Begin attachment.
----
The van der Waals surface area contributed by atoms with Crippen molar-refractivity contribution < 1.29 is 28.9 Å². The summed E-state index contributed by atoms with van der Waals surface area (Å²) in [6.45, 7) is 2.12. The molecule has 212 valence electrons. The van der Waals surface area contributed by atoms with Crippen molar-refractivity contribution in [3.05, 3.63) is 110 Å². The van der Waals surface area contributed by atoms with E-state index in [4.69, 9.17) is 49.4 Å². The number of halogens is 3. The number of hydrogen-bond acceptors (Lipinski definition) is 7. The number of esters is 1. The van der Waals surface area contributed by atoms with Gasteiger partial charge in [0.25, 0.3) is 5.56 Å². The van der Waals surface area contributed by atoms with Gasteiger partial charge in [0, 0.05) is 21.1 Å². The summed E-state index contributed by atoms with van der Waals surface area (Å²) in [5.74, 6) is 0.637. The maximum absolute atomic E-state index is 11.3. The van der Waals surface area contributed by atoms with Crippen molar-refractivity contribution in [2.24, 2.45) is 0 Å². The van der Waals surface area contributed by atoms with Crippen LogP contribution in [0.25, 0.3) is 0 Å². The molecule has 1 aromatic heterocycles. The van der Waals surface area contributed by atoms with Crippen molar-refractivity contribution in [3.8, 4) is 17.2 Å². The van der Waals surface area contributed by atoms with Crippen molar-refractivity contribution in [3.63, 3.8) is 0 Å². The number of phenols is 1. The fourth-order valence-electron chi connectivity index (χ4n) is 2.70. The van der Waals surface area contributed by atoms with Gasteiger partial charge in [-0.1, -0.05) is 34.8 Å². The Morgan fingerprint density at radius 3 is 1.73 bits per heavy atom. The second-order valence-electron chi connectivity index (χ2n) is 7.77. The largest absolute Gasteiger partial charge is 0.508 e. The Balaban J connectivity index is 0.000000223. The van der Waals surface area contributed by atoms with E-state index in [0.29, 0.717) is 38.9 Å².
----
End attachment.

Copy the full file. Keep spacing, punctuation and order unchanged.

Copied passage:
The van der Waals surface area contributed by atoms with Crippen molar-refractivity contribution < 1.29 is 28.9 Å². The summed E-state index contributed by atoms with van der Waals surface area (Å²) in [6.45, 7) is 2.12. The molecule has 212 valence electrons. The van der Waals surface area contributed by atoms with Crippen molar-refractivity contribution in [3.05, 3.63) is 110 Å². The van der Waals surface area contributed by atoms with E-state index in [4.69, 9.17) is 49.4 Å². The number of halogens is 3. The number of hydrogen-bond acceptors (Lipinski definition) is 7. The number of esters is 1. The van der Waals surface area contributed by atoms with Gasteiger partial charge in [0.25, 0.3) is 5.56 Å². The van der Waals surface area contributed by atoms with Gasteiger partial charge in [0, 0.05) is 21.1 Å². The summed E-state index contributed by atoms with van der Waals surface area (Å²) in [5.74, 6) is 0.637. The maximum absolute atomic E-state index is 11.3. The van der Waals surface area contributed by atoms with Crippen molar-refractivity contribution in [2.24, 2.45) is 0 Å². The van der Waals surface area contributed by atoms with Crippen LogP contribution in [0.25, 0.3) is 0 Å². The molecule has 1 aromatic heterocycles. The van der Waals surface area contributed by atoms with Crippen molar-refractivity contribution in [3.8, 4) is 17.2 Å². The van der Waals surface area contributed by atoms with Crippen molar-refractivity contribution in [3.63, 3.8) is 0 Å². The number of phenols is 1. The fourth-order valence-electron chi connectivity index (χ4n) is 2.70. The van der Waals surface area contributed by atoms with Gasteiger partial charge in [-0.1, -0.05) is 34.8 Å². The Morgan fingerprint density at radius 3 is 1.73 bits per heavy atom. The second-order valence-electron chi connectivity index (χ2n) is 7.77. The largest absolute Gasteiger partial charge is 0.508 e. The Balaban J connectivity index is 0.000000223. The van der Waals surface area contributed by atoms with E-state index in [0.29, 0.717) is 38.9 Å².